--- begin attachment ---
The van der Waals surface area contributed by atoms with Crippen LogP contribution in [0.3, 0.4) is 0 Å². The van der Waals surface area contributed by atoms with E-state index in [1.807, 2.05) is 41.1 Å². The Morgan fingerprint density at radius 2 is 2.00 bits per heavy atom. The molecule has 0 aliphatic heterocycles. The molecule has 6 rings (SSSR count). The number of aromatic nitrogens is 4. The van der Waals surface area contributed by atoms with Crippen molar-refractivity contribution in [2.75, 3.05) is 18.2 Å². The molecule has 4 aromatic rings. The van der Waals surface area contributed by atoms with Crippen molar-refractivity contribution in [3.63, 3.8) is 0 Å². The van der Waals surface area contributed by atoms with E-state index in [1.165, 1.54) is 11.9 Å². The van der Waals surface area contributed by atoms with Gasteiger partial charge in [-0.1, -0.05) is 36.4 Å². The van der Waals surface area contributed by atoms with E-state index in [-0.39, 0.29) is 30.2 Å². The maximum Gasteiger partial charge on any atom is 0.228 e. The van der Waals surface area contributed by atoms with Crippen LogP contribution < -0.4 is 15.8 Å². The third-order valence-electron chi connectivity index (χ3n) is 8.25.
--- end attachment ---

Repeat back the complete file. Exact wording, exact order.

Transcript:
The van der Waals surface area contributed by atoms with Crippen LogP contribution in [0.3, 0.4) is 0 Å². The van der Waals surface area contributed by atoms with E-state index in [1.807, 2.05) is 41.1 Å². The Morgan fingerprint density at radius 2 is 2.00 bits per heavy atom. The molecule has 0 aliphatic heterocycles. The molecule has 6 rings (SSSR count). The number of aromatic nitrogens is 4. The van der Waals surface area contributed by atoms with Crippen molar-refractivity contribution in [2.75, 3.05) is 18.2 Å². The molecule has 4 aromatic rings. The van der Waals surface area contributed by atoms with Crippen molar-refractivity contribution in [3.63, 3.8) is 0 Å². The van der Waals surface area contributed by atoms with E-state index in [1.165, 1.54) is 11.9 Å². The van der Waals surface area contributed by atoms with Gasteiger partial charge in [-0.1, -0.05) is 36.4 Å². The van der Waals surface area contributed by atoms with E-state index in [-0.39, 0.29) is 30.2 Å². The maximum Gasteiger partial charge on any atom is 0.228 e. The van der Waals surface area contributed by atoms with Crippen LogP contribution < -0.4 is 15.8 Å². The third-order valence-electron chi connectivity index (χ3n) is 8.25.